"The lady said to be Miss Maloney shook her fist at the right hon. gentleman, and exclaimed in a loud voice, “Who is the strongest — an Irish woman or Mr. Winston Churchill?”

While in Scotland, Moloney addressed WFL groups in Dundee and Aberdeenshire.[9][10] Her by-election protest was widely reported in the press. A bell ringing contest in Aberdeenshire later that year was reported on with the headline "Miss Maloney Overshadowed" and an illustration featuring her.[11]

Subsequent activity[edit]

At a WFL protest in the House of Commons in October 1908, "Miss Maloney of 'bell' fame" led a group of four protesters to climb the Coeur de Lion statue. She was subsequently arrested, but her fine of £5 was paid by a friend "much to her chagrin".[12]

Death and legacy[edit]

Moloney died shortly after giving birth to a son at her home in Richmond, London in 1921. Her obituary appeared in The Vote newspaper: "all the old members of the Women's Freedom League were deeply grieved to hear of the death, after a short illness, of our old comrade, Dolly Malony, the bright and bonny and resourceful little Irish girl, who rang the bell at Mr. Churchill's historic Dundee election, when the women decided he should not be allowed to speak".[1]

She appears on the Roll of Honour of Suffragette Prisoners as Miss Maloney.[13] The moniker "La Belle Maloney", a reference to her bell ringing exploits, was reported by Sylvia Pankhurst.[14]

A song has been written about her bell-ringing exploits by Glasgow singer/songwriter Lainey Dempsey.[15]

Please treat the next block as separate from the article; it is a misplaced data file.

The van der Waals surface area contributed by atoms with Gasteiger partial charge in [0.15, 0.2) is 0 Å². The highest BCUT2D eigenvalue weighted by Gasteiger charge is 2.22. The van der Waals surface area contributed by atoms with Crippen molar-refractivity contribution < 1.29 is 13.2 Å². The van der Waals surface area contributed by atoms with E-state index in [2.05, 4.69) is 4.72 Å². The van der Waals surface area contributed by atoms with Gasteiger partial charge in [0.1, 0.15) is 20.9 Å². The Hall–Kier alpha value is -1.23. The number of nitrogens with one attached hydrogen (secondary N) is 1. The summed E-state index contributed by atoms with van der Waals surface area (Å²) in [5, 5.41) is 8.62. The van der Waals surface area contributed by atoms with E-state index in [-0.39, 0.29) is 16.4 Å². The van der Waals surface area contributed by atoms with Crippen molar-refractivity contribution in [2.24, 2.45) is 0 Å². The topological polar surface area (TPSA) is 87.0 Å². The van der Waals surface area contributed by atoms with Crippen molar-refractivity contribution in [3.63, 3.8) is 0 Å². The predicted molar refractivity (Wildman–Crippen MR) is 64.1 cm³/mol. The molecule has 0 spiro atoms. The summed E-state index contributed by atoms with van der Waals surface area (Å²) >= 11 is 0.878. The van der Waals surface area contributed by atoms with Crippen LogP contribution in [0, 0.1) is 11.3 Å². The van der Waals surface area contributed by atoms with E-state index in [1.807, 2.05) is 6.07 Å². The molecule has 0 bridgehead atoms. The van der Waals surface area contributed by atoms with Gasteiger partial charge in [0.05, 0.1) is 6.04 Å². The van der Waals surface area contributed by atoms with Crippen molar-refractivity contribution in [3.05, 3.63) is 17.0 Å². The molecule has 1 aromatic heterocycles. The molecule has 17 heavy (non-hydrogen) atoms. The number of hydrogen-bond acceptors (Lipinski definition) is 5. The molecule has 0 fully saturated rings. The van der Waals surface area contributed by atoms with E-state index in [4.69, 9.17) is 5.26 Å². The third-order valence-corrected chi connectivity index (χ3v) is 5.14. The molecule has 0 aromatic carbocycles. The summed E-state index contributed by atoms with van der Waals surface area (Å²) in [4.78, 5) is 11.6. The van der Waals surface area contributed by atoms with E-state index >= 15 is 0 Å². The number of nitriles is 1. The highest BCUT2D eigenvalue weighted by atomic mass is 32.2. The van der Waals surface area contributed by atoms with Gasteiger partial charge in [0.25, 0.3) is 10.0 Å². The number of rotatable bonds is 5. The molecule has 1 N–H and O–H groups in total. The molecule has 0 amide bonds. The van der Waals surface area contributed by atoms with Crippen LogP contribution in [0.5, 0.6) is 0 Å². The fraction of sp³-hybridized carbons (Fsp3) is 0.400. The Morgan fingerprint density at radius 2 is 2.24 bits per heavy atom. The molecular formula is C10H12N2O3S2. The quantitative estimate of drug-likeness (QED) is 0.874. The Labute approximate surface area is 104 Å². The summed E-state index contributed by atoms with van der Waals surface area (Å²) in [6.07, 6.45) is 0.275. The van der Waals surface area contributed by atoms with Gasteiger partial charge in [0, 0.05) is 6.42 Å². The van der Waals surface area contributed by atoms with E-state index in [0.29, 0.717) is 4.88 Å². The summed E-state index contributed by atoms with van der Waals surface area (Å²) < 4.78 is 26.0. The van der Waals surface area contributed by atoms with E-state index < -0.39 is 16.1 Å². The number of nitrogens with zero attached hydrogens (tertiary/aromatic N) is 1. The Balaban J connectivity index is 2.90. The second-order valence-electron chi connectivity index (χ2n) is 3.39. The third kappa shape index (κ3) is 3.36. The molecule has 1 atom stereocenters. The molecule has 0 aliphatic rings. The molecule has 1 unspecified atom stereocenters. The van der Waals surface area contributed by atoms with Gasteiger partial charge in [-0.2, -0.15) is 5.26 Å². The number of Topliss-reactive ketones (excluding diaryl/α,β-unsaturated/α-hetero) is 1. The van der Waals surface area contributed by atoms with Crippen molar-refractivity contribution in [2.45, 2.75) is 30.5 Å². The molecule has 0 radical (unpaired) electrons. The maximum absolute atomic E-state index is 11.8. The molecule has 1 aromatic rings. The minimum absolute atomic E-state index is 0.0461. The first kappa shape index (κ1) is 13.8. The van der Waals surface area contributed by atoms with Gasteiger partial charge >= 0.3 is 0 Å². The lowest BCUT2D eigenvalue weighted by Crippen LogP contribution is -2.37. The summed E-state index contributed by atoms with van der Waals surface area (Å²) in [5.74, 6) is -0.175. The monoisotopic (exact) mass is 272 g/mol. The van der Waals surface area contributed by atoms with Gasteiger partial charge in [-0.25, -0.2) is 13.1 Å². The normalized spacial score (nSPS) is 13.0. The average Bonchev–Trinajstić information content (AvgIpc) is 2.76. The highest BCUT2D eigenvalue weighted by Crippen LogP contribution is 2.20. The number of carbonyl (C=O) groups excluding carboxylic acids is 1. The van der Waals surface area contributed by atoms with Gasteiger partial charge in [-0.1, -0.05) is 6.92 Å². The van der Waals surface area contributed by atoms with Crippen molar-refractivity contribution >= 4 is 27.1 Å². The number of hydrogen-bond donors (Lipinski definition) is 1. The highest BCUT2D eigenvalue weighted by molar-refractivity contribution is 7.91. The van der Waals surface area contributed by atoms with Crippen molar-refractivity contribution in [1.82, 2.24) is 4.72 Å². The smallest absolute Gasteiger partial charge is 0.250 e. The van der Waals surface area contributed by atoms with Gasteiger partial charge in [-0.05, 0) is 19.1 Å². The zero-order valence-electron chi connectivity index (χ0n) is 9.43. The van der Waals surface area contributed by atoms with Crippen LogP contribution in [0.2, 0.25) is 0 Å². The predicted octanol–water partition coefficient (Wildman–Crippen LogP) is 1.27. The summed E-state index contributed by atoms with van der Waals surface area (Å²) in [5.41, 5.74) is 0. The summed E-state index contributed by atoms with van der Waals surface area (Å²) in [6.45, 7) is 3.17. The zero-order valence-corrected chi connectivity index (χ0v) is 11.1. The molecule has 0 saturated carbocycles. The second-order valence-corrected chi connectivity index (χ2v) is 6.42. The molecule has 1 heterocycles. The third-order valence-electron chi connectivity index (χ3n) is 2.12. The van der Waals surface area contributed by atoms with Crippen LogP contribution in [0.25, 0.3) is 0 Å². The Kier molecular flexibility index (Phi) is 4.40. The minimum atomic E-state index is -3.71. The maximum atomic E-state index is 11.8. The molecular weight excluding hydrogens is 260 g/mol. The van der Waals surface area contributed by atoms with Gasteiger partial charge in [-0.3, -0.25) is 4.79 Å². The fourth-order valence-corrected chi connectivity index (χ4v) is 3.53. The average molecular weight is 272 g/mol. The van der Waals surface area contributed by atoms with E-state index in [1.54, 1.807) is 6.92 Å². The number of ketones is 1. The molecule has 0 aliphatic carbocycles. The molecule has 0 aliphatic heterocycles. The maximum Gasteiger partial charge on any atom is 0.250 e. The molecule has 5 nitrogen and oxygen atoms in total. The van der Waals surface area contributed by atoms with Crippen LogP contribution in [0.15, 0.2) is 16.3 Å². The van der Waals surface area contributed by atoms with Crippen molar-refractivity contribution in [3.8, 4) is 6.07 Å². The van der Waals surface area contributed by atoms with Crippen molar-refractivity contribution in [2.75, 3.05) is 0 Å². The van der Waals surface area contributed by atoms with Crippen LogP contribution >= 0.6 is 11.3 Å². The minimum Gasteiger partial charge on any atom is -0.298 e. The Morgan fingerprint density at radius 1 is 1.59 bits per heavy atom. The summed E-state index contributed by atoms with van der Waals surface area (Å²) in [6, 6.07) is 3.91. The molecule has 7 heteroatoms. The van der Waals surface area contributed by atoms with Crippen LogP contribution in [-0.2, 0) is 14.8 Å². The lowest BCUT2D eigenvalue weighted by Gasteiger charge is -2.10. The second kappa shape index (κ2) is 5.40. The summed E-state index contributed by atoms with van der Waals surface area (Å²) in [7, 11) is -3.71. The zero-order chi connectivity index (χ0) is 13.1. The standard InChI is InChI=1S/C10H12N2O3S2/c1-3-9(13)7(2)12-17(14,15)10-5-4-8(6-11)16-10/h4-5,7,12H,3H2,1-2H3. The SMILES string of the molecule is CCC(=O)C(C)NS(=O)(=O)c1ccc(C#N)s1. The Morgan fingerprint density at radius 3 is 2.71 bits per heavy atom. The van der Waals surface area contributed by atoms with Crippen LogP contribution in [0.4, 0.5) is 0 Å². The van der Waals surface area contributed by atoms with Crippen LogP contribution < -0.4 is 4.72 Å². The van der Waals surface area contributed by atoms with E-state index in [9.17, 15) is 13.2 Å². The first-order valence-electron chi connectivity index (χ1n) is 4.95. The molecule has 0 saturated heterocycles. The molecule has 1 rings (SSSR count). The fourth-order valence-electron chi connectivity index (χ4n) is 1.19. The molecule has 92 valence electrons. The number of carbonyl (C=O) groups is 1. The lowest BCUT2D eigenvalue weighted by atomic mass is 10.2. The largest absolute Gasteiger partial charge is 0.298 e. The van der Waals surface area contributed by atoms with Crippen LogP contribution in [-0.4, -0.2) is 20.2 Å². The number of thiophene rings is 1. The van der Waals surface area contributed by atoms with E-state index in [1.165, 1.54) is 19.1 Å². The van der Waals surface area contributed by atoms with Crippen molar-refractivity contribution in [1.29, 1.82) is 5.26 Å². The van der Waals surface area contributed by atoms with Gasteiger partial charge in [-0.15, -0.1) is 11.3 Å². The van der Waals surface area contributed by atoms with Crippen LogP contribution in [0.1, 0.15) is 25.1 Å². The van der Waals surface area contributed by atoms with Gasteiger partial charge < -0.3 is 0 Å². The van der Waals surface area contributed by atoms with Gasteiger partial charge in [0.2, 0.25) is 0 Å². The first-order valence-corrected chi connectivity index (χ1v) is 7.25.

References[edit]

  1. ^ a b "In Memoriam". The Vote. 9 December 1921.{{cite news}}: CS1 maint: url-status (link)
  2. ^ "London Council". Women's Franchise. 11 (7): 78. 13 August 1908 – via LSE Digital Library.
  3. ^ a b "The Irish Times Newspaper Archive". The Irish Times. Retrieved 25 September 2020.
  4. ^ "Glasthule, Dublin - Catholic Parish Registers at the NLI". registers.nli.ie. Retrieved 1 August 2022.
  5. ^ "National Archives: Census of Ireland 1901/1911". www.census.nationalarchives.ie. Retrieved 1 August 2022.
  6. ^ Wright, Valerie. "Suffrage in Dundee: WHS Suffrage Learning Resource launch event, 10 March 2018 – Women's History Scotland". Retrieved 25 September 2020.
  7. ^ Watson, Norman. (2006). Dundee : a short history. Edinburgh: Black & White Pub. ISBN 978-1-84502-115-3. OCLC 70845068.
  8. ^ LaCapria, Kim (14 November 2019). "Did an Irish Suffragist Follow Winston Churchill for a Week..." Truth or Fiction?. Retrieved 25 September 2020.
  9. ^ "Suffragettes in Action". Dundee Courier. 29 April 1908. Retrieved 18 January 2022.
  10. ^ "Large Meeting at the Fish Market". Aberdeen Press and Journal. 14 April 1908. Retrieved 18 January 2022.
  11. ^ "Miss Maloney Overshadowed". Aberdeen People's Journal. 12 September 1908. Retrieved 18 January 2022.
  12. ^ "Gaps in the Grille". The Woman Worker. 4 November 1908. p. 582. Retrieved 18 January 2022.
  13. ^ Lacon, Annie (c. 1950). "Roll of Honour of Suffragette Prisoners 1905-1914". National Archives, LSE Women's Library collection. Retrieved 17 January 2022.{{cite web}}: CS1 maint: url-status (link)
  14. ^ Pankhurst, Sylvia E (1911). The suffragette; the history of the women's militant suffrage movement, 1905-1910.
  15. ^ "Frank Harte Festival Grand Concert 2022 :video c. 3.12.30". www.facebook.com. Retrieved 19 October 2022.